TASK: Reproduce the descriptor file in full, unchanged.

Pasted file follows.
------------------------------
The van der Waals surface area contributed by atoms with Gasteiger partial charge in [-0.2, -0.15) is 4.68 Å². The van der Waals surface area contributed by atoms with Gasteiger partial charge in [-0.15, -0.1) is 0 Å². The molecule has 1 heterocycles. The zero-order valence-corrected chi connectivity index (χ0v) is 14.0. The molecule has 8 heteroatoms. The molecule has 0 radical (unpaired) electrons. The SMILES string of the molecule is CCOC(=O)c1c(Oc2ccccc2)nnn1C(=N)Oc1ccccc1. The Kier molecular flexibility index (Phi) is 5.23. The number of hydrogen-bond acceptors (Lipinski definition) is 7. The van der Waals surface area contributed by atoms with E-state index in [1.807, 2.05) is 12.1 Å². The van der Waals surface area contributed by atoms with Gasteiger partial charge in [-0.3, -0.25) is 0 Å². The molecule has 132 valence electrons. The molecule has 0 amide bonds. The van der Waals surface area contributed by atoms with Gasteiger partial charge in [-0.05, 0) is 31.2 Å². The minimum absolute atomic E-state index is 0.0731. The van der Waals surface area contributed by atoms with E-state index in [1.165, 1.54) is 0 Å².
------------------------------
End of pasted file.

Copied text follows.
The van der Waals surface area contributed by atoms with Gasteiger partial charge in [-0.2, -0.15) is 4.68 Å². The van der Waals surface area contributed by atoms with Gasteiger partial charge in [-0.15, -0.1) is 0 Å². The molecule has 1 heterocycles. The zero-order valence-corrected chi connectivity index (χ0v) is 14.0. The molecule has 8 heteroatoms. The molecule has 0 radical (unpaired) electrons. The SMILES string of the molecule is CCOC(=O)c1c(Oc2ccccc2)nnn1C(=N)Oc1ccccc1. The Kier molecular flexibility index (Phi) is 5.23. The number of hydrogen-bond acceptors (Lipinski definition) is 7. The van der Waals surface area contributed by atoms with E-state index in [1.807, 2.05) is 12.1 Å². The van der Waals surface area contributed by atoms with Gasteiger partial charge in [-0.3, -0.25) is 0 Å². The molecule has 132 valence electrons. The molecule has 0 amide bonds. The van der Waals surface area contributed by atoms with Gasteiger partial charge in [-0.05, 0) is 31.2 Å². The minimum absolute atomic E-state index is 0.0731. The van der Waals surface area contributed by atoms with E-state index in [1.165, 1.54) is 0 Å².